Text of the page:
If you thought that the only people focusing intently on Ohio's returns were caffeine-spiked politicos and journalists, think again. Foreign ministries, Syrian rebels, and armed forces across the world have a major stake in the outcome of November 6.
Syria's fate hangs in the balance most of all. Nineteen months after the Syrian uprising began in the midst of the Arab Spring, Syria's rebels and their supporters face increasing pressure to produce decisive action that will turn the conflict toward a peace process. Defining the prerequisites for peace has proven elusive; China's recent proposal stops short of regime change, a nonstarter for Syria's Russian allies but far less than what rebels appear willing to accept.
The past few days have seen a cascade of updates in Syria. After President Bashir al-Assad's air force bombed the suburbs of Damascus, loudly ending a brief (and frequently ignored) ceasefire for the high holiday of Eid on Oct. 27, rebels struck back with a series of bombings inside Damascus and are currently engaged in an offensive to take the strategically important Taftanaz air base.
On Nov. 1, rebels posted a video that appears to show unarmed, captured pro-Assad forces being beaten, forced into a pile, and shot. The video has drawn widespread condemnation from human rights organizations; Rupert Colville of the UN High Commission for Human Rights stated that the victims "were no longer combatants and therefore, at this point, it looks very like a war crime." The Syrian conflict was designated as an internal armed conflict or civil war by the International Committe of the Red Cross in July 2012; international humanitarian law applies wherever conflict is taking place in Syria.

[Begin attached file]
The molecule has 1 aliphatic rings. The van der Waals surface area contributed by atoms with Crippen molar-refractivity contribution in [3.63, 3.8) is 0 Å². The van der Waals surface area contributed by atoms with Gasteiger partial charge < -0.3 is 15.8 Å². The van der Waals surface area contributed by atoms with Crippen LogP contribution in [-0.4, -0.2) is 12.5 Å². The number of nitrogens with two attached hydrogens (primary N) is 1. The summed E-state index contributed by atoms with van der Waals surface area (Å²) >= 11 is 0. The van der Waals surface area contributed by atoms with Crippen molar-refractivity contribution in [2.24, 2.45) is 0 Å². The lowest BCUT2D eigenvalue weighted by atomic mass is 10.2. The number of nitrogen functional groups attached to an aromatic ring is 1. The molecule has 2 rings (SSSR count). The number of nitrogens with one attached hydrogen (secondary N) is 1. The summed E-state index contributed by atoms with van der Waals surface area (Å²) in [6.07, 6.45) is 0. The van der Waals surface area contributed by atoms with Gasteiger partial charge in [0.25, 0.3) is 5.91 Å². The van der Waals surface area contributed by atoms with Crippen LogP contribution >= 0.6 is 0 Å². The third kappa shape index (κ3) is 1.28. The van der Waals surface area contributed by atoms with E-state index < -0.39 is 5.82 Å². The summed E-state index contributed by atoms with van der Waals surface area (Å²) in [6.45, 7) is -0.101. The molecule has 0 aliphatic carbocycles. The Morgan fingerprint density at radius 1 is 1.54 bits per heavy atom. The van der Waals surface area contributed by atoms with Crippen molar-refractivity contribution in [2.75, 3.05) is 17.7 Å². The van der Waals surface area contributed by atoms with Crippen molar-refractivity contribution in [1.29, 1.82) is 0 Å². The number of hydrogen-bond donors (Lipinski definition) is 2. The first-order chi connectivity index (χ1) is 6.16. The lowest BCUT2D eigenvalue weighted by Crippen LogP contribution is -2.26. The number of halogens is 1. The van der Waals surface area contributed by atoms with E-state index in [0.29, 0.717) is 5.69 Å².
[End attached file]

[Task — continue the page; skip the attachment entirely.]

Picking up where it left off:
As day breaks on Sunday, Nov. 5 for the conference in Doha, Qatar, the international 'Friends of Syria' and representatives of the various rebel factions will attempt to generate a more united front for the opposition with clear political objectives. Whether real progress will be made prior to the final returns of the U.S. presidential election remains to be seen. Although Secretary of State Hillary Clinton recently revoked U.S. support for the Istanbul-based Syrian National Council, making room for a broader consensus — and fresh recognition for a Doha-generated body — the next steps in Syria will clearly change depending on whether President Obama faces two months of a lame duck presidency or four more years. Despite Obama's decline in popularity in the Middle East, including within Turkey, the world at large appears to want four more years. A change-up in U.S. leadership will produce a tangible shift in the conflict, and as Syrian tanks move into the demilitarized buffer zone in the Golan Heights, Assad may be hedging his bets against any shift that bolsters Israel's resolve.
Every change holds greater significance in the last moments before the U.S. election is decided and the Doha conference concludes. But barring a major shift in the conflict, such as the use of chemical weapons by the Assad regime, the actors will be playing a game of wait-and-see with Ohio, Wisconsin, and Iowa.
So if you're tired of listening to that uber-politico friend who treats the presidential election as a matter of life and death, just remember: in Syria, it is.